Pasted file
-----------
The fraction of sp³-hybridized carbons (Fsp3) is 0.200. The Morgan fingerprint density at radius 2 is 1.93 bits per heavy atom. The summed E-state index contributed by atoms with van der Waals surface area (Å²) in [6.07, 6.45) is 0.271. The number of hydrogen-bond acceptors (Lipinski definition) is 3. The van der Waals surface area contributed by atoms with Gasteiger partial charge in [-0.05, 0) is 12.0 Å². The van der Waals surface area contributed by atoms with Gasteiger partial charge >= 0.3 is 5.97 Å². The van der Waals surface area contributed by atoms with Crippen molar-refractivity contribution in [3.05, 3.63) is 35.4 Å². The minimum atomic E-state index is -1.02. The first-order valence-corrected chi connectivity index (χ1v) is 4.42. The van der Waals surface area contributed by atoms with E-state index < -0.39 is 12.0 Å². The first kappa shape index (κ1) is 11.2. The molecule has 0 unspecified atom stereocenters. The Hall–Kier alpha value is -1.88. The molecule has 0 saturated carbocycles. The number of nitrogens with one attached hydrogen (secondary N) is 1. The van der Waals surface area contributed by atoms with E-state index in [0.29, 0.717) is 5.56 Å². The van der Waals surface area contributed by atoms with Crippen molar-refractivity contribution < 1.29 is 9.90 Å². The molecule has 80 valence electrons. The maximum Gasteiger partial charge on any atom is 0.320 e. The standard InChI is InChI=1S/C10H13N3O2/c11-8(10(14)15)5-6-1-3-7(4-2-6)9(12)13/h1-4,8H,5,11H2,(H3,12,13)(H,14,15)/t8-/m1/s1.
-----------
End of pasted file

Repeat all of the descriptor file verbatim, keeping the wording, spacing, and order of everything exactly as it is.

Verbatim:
The fraction of sp³-hybridized carbons (Fsp3) is 0.200. The Morgan fingerprint density at radius 2 is 1.93 bits per heavy atom. The summed E-state index contributed by atoms with van der Waals surface area (Å²) in [6.07, 6.45) is 0.271. The number of hydrogen-bond acceptors (Lipinski definition) is 3. The van der Waals surface area contributed by atoms with Gasteiger partial charge in [-0.05, 0) is 12.0 Å². The van der Waals surface area contributed by atoms with Gasteiger partial charge >= 0.3 is 5.97 Å². The van der Waals surface area contributed by atoms with Crippen molar-refractivity contribution in [3.05, 3.63) is 35.4 Å². The minimum atomic E-state index is -1.02. The first-order valence-corrected chi connectivity index (χ1v) is 4.42. The van der Waals surface area contributed by atoms with E-state index < -0.39 is 12.0 Å². The first kappa shape index (κ1) is 11.2. The molecule has 0 unspecified atom stereocenters. The Hall–Kier alpha value is -1.88. The molecule has 0 saturated carbocycles. The number of nitrogens with one attached hydrogen (secondary N) is 1. The van der Waals surface area contributed by atoms with E-state index in [0.29, 0.717) is 5.56 Å². The van der Waals surface area contributed by atoms with Crippen molar-refractivity contribution < 1.29 is 9.90 Å². The molecule has 80 valence electrons. The maximum Gasteiger partial charge on any atom is 0.320 e. The standard InChI is InChI=1S/C10H13N3O2/c11-8(10(14)15)5-6-1-3-7(4-2-6)9(12)13/h1-4,8H,5,11H2,(H3,12,13)(H,14,15)/t8-/m1/s1.